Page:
Netanyahu: ‘Several Countries’ Considering Moving Embassies to Jerusalem After Trump Decision

Israeli Prime Minister Benjamin Netanyahu delivers a speech during a swearing-in ceremony for Israel's new Chief of Staff Gadi Eisenkot at the Prime Minister's Jerusalem offices on February 16, 2015. AFP PHOTO / MENAHEM KAHANA (Photo credit should read MENAHEM KAHANA/AFP/Getty Images)

Israeli Prime Minister Benjamin Netanyahu said that “several countries” are considering moving their embassies to Jerusalem after President Trump’s decision to recognize the city as the capital of Israel.

“We’re now talking to several countries who are seriously considering saying exactly the same thing as the United States and moving their embassies to Jerusalem,” Netanyahu told CNN on Friday, a day after the United Nations voted to oppose Trump’s move.

Netanyahu said Trump’s decision recognizes a “historical truth.”

“Jerusalem has been the capital of Israel for 3,000 years from the time of King David. It has been the capital of Israel for 70 years, and it’s about time that the U.S. said, and I’m glad they said, ‘This is the capital and we recognize it’ and I think that’s going to be followed by other countries,” he said.

He did not specify which countries he was referring to, “because I want it to succeed,” he said.

Trump’s decision broke with an international consensus that the status of Jerusalem be decided as party of a peace process. Palestinians also consider Jerusalem as their capital, and Palestinian leaders have condemned the decision.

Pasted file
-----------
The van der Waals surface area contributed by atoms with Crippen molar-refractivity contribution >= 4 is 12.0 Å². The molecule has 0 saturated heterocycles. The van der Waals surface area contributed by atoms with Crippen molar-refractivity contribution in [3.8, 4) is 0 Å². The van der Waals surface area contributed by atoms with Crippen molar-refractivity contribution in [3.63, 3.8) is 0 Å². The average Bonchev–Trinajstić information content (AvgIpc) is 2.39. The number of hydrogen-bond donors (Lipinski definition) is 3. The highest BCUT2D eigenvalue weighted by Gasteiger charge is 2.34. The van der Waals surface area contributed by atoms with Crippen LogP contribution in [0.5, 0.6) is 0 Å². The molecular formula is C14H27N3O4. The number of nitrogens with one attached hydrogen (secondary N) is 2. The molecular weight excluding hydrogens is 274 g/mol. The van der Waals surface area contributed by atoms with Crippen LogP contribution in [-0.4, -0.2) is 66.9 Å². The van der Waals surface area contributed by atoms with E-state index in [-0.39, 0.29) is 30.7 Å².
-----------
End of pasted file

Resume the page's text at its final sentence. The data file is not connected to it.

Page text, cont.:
Palestinian Authority President Mahmoud Abbas told French President Emmanuel Macron that the “United States is no longer an honest broker in the peace process.” “We will not accept any plan from the US because of its bias and violation of international law,” he said, according to CNN.

On whether he would be ready to negotiate the future of Jerusalem with the Palestinians, who want their own state, Netanyahu said he was “willing to put my position forward.”

“Our position is Jerusalem remaining a united, safe and secure city, freedom of worship for all faiths which we guarantee and, by the way, in the Middle East, we’re just about the only ones that guarantee this freedom of worship for Jews, Christians and Muslims alike,” he said.

“That’s my vision of Jerusalem. Palestinians may have a different vision. They should come and negotiate. They say they won’t negotiate; they’re walking away from the negotiation table… again,” he said.

“You want peace, go to negotiate peace,” he added.

On whether he would commit to a two-state solution, Netanyahu said he would commit to a “situation where Palestinians can govern themselves,” but said Israel must remain in charge of security in the entire West Bank — which Palestinian leaders have opposed.

“The most important condition that we need for an effective, sustainable peace for both Palestinians and Israelis and for the region is for a situation where Israel has overriding security control of this tiny area,” he said.


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